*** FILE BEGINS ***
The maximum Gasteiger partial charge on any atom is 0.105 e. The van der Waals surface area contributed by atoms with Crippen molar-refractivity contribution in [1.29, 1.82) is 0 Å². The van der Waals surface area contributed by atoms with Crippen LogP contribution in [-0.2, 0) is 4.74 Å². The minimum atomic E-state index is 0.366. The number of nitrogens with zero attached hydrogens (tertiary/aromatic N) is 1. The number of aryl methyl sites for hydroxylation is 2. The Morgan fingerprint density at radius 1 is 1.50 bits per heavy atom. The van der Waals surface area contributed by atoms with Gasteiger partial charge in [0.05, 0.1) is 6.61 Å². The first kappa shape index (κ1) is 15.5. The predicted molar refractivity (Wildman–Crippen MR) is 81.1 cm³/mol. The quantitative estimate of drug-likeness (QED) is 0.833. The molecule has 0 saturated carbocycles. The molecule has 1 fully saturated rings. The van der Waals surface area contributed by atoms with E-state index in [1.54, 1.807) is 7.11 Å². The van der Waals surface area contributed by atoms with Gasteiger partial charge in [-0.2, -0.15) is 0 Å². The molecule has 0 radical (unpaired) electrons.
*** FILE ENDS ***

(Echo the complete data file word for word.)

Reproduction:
The maximum Gasteiger partial charge on any atom is 0.105 e. The van der Waals surface area contributed by atoms with Crippen molar-refractivity contribution in [1.29, 1.82) is 0 Å². The van der Waals surface area contributed by atoms with Crippen LogP contribution in [-0.2, 0) is 4.74 Å². The minimum atomic E-state index is 0.366. The number of nitrogens with zero attached hydrogens (tertiary/aromatic N) is 1. The number of aryl methyl sites for hydroxylation is 2. The Morgan fingerprint density at radius 1 is 1.50 bits per heavy atom. The van der Waals surface area contributed by atoms with Gasteiger partial charge in [0.05, 0.1) is 6.61 Å². The first kappa shape index (κ1) is 15.5. The predicted molar refractivity (Wildman–Crippen MR) is 81.1 cm³/mol. The quantitative estimate of drug-likeness (QED) is 0.833. The molecule has 0 saturated carbocycles. The molecule has 1 fully saturated rings. The van der Waals surface area contributed by atoms with E-state index in [1.54, 1.807) is 7.11 Å². The van der Waals surface area contributed by atoms with Gasteiger partial charge in [-0.2, -0.15) is 0 Å². The molecule has 0 radical (unpaired) electrons.